A challenge password []:
An optional company name []:
The resulting .csr file goes to the certificate authority, in my case, There are many existing documents on creating your own self-signed certificates. You will be able to find them easily with a quick search.

For the record…

For the record, here is an error I encountered, in case you make the same mistake.
# openssl req -new -key -out
Error opening Private Key
32301:error:02001002:system library:fopen:No such file or
32301:error:20074002:BIO routines:FILE_CTRL:system
unable to load Private Key
The cause of this error was mine. On the -out argument for the genrsa step, I supplied instead of I did this to fix the problem:
I then reissued the original command.

Dovecot authentication

In this section, I will outline how I configured Dovecot’s authentication. This decides how Dovecot will validate your credentials before letting you have access to the mail. I decided to use a password file. This file is compatible with a normal /etc/passwd file. In the dovecot.conf file, the file specified is /var/db/dovecot.users (see the patch above). Here is what I placed in that file.
Bonus points to those that decrypt that password and post it in the comments. No, it’s not my real password. It is the above login details that you set in the configuration for your email client. I created that password with this command:
# dovecotpw -s MD5-CRYPT
Enter new password:
Retype new password:

Starting Dovecot

Adding this entry to /etc/rc.conf will allow Dovecot to start at boot time:
This command starts Dovecot:
# /usr/local/etc/rc.d/dovecot start
Starting dovecot.
Looking at the processes, this is what you’ll see:
# ps auwx | grep dovecot
root    34606 94.9  0.0  6188  1836  ??  R     5:27PM   0:06.07 ssl-build-param /var rs.dat
root    34605  0.0  0.0  2744  1172  ??  Ss    5:27PM   0:00.00 /usr/local/sbin/dove
root    34607  0.0  0.0  4992  1160  ??  S     5:27PM   0:00.00 dovecot-auth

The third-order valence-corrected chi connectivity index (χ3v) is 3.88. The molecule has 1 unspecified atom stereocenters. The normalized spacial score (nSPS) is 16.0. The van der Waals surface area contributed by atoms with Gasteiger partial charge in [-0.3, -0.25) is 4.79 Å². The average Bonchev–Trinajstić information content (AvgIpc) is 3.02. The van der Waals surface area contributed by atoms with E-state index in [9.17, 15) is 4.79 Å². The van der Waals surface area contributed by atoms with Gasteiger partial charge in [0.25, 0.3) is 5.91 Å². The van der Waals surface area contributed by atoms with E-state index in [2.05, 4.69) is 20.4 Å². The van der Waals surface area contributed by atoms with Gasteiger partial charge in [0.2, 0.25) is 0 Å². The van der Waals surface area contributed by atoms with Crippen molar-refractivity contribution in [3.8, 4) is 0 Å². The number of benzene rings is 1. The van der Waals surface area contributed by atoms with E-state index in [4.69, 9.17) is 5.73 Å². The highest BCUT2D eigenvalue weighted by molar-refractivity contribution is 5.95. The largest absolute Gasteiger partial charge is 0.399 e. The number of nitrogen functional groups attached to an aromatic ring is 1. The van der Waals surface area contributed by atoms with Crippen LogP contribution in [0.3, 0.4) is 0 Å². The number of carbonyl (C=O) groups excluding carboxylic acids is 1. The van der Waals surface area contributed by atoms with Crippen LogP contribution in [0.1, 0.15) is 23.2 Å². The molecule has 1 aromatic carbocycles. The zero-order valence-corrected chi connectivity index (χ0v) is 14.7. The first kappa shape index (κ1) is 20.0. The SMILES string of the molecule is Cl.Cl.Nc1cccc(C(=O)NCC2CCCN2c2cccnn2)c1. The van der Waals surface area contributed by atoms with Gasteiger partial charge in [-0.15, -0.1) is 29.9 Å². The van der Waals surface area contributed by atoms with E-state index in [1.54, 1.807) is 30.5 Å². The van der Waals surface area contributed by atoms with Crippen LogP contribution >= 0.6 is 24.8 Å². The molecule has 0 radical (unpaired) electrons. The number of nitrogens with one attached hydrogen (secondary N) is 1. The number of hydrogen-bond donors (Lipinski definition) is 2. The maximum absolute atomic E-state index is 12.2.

dovecot 34608  0.0  0.0  6352  2260  ??  S     5:27PM   0:00.01 imap-login
dovecot 34609  0.0  0.0  6352  2260  ??  S     5:27PM   0:00.01 imap-login
dovecot 34610  0.0  0.0  6352  2260  ??  S     5:27PM   0:00.01 imap-login
What’s this ssl-build-param? These entries from /var/log/messages explains it:
dovecot: Dovecot v1.0.7 starting up
dovecot: Generating Diffie-Hellman parameters for the first time. This 
         may take a while..
dovecot: ssl-build-param: SSL parameters regeneration completed

Getting the mail to the right place

I will be using procmail to ensure my mail gets delivered to the right location. My MTA is Postfix and I could do that directly with the home_mailbox directive, but decided to do it with procmail instead. Actually, I’m using procmail anyway, and it just made sense to do it that way. The Dovecot documentation explains all this very well, including the proper way to configure procmail with Devecot:
The proper way to configure procmail to deliver to a Maildir is to use Maildir/ as the destination.
I have something like this in my ~/.procmailrc:

So far so good

I’ve been using IMAP for a few days now. So far, I’ve used KMail and Thunderbird as mail clients. When my Windows XP workstation is powered up again, I’ll try my old favorite, Pegasus. I’m sure you have your favourite email clients. Now you can use them from whenever and whereever you want. Enjoy IMAP.

  One Response to “IMAP – getting Dovecot running”

  1. I like to keep my mails in a maildir on my home computer also, so I can use the same mails from mutt(ng) and the graphical clients. There is a nice program in ports that keeps a (local) maildir and a (remote) imap-account in sync. It’s called offlineimap. Maybe a nice addition to the above setup.